1. Framing of charge or giving of notice
This is the beginning of a trial. At this stage, the judge is required to sift and weigh the evidence for the purpose of finding out whether or not a prima facie case against the accused has been made out. In case the material placed before the court discloses grave suspicion against the accused that has not been properly explained, the court frames the charge and proceeds with the trial. If, on the contrary, upon consideration of the record of the case and documents submitted, and after hearing the accused person and the prosecution in this behalf, the judge considers that there is not sufficient ground for proceeding, the judge discharges the accused and records reasons for doing so.
The words “not sufficient ground for proceeding against the accused” mean that the judge is required to apply a judicial mind in order to determine whether a case for trial has been made out by the prosecution. It may be better understood by the proposition that whereas a strong suspicion may not take the place of proof at the trial stage, yet it may be sufficient for the satisfaction of the court in order to frame a charge against the accused person.
The charge is read over and explained to the accused. If pleading guilty, the judge shall record the plea and may, with discretion, convict him. If the accused pleads not guilty and claims trial, then trial begins. Trial starts after the charge has been framed and the stage preceding it is called inquiry. After the inquiry, the charge is prepared and after the formulation of the charge, trial of the accused starts. A charge is nothing but formulation of the accusation made against a person who is to face trial for a specified offence. It sets out the offence that was allegedly committed.
2. Recording of prosecution evidence
After the charge is framed, the prosecution is asked to examine its witnesses before the court. The statement of witnesses is on oath. This is called examination-in-chief. The accused has a right to cross-examine all the witnesses presented by the prosecution. Section 309 of the CrPC provides that the proceeding shall be held as expeditiously as possible and in particular, when the examination of witnesses has once begun, the same shall be continued day-to-day until all the witnesses in attendance have been examined.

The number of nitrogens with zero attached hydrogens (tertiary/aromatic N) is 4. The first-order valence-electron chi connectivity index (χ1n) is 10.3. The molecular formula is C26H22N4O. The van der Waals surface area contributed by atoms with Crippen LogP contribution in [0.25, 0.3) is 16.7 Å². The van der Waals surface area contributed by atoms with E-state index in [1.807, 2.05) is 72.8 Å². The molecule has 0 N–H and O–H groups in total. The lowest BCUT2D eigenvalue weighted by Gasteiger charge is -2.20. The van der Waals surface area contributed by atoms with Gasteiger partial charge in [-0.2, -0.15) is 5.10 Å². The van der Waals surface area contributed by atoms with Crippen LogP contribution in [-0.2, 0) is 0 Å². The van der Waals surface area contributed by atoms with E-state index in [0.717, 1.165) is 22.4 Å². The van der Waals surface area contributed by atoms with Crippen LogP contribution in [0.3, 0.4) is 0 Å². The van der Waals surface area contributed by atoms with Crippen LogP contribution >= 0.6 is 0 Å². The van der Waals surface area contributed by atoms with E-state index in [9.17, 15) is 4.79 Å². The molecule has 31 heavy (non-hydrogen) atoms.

3. Statement of accused
The court has powers to examine the accused at any stage of inquiry or trial for the purpose of eliciting any explanation against incriminating circumstances appearing before it. However, it is mandatory for the court to question the accused after examining the evidence of the prosecution if it incriminates the accused. This examination is without oath and before the accused enters a defence. The purpose of this examination is to give the accused a reasonable opportunity to explain incriminating facts and circumstances in the case.
4. Defence evidence
If after taking the evidence for the prosecution, examining the accused and hearing the prosecution and defence, the judge considers that there is no evidence that the accused has committed the offence, the judge is required to record the order of acquittal.
However, when the accused is not acquitted for absence of evidence, a defence must be entered and evidence adduced in its support. The accused may produce witnesses who may be willing to depose in support of the defence. The accused person is also a competent witness under the law. The accused may apply for the issue of process for compelling attendance of any witness or the production of any document or thing. The witnesses produced by him are cross-examined by the prosecution.
The accused person is entitled to present evidence in case he so desires after recording of his statement. The witnesses produced by him are cross-examined by the prosecution. Most accused persons do not lead defence evidence. One of the major reasons for this is that India follows the common law system where the burden of proof is on the prosecution, and the degree of proof required in a criminal trial is beyond reasonable doubt.
5. Final arguments
This is the final stage of the trial. The provisions of the CrPC provide that when examination of the witnesses for the defence, if any, is complete, the prosecutor shall sum up the prosecution case and the accused is entitled to reply.
After conclusion of arguments by the prosecutor and defence, the judge pronounces his judgment in the trial.
Here it is relevant to mention that the CrPC also contains detailed provisions for compounding of offences. It lists various compoundable offences under the Indian Penal Code, of which 21 may be compounded by the specified aggrieved party without the permission of the court and 36 that can be compounded only after securing the permission of the court. Compounding of offences brings a trial to an end.
Under the CrPC an accused can also be withdrawn from prosecution at any stage of trial with the permission of the court. If the accused is allowed to be withdrawn from prosecution prior to framing of charge, this is a discharge, while in cases where such withdrawal is allowed after framing of charge, it is acquittal.
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